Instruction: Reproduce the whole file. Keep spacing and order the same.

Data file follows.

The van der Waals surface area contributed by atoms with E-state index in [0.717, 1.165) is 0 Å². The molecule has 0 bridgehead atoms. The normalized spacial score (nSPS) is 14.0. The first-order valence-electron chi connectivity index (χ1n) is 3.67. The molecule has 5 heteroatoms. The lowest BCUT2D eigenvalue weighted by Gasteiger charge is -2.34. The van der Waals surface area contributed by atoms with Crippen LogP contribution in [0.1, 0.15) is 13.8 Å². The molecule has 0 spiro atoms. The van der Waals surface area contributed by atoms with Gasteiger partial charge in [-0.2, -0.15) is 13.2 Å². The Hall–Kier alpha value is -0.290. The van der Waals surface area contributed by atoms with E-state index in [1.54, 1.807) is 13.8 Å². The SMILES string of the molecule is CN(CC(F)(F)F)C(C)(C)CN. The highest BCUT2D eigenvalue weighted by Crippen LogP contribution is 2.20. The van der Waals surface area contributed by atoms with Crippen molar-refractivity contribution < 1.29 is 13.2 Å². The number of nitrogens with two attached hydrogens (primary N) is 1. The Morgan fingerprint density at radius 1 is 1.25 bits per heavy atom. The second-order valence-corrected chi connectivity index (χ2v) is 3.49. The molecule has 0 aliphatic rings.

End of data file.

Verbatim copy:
The van der Waals surface area contributed by atoms with E-state index in [0.717, 1.165) is 0 Å². The molecule has 0 bridgehead atoms. The normalized spacial score (nSPS) is 14.0. The first-order valence-electron chi connectivity index (χ1n) is 3.67. The molecule has 5 heteroatoms. The lowest BCUT2D eigenvalue weighted by Gasteiger charge is -2.34. The van der Waals surface area contributed by atoms with Crippen LogP contribution in [0.1, 0.15) is 13.8 Å². The molecule has 0 spiro atoms. The van der Waals surface area contributed by atoms with Gasteiger partial charge in [-0.2, -0.15) is 13.2 Å². The Hall–Kier alpha value is -0.290. The van der Waals surface area contributed by atoms with E-state index in [1.54, 1.807) is 13.8 Å². The SMILES string of the molecule is CN(CC(F)(F)F)C(C)(C)CN. The highest BCUT2D eigenvalue weighted by Crippen LogP contribution is 2.20. The van der Waals surface area contributed by atoms with Crippen molar-refractivity contribution < 1.29 is 13.2 Å². The number of nitrogens with two attached hydrogens (primary N) is 1. The Morgan fingerprint density at radius 1 is 1.25 bits per heavy atom. The second-order valence-corrected chi connectivity index (χ2v) is 3.49. The molecule has 0 aliphatic rings.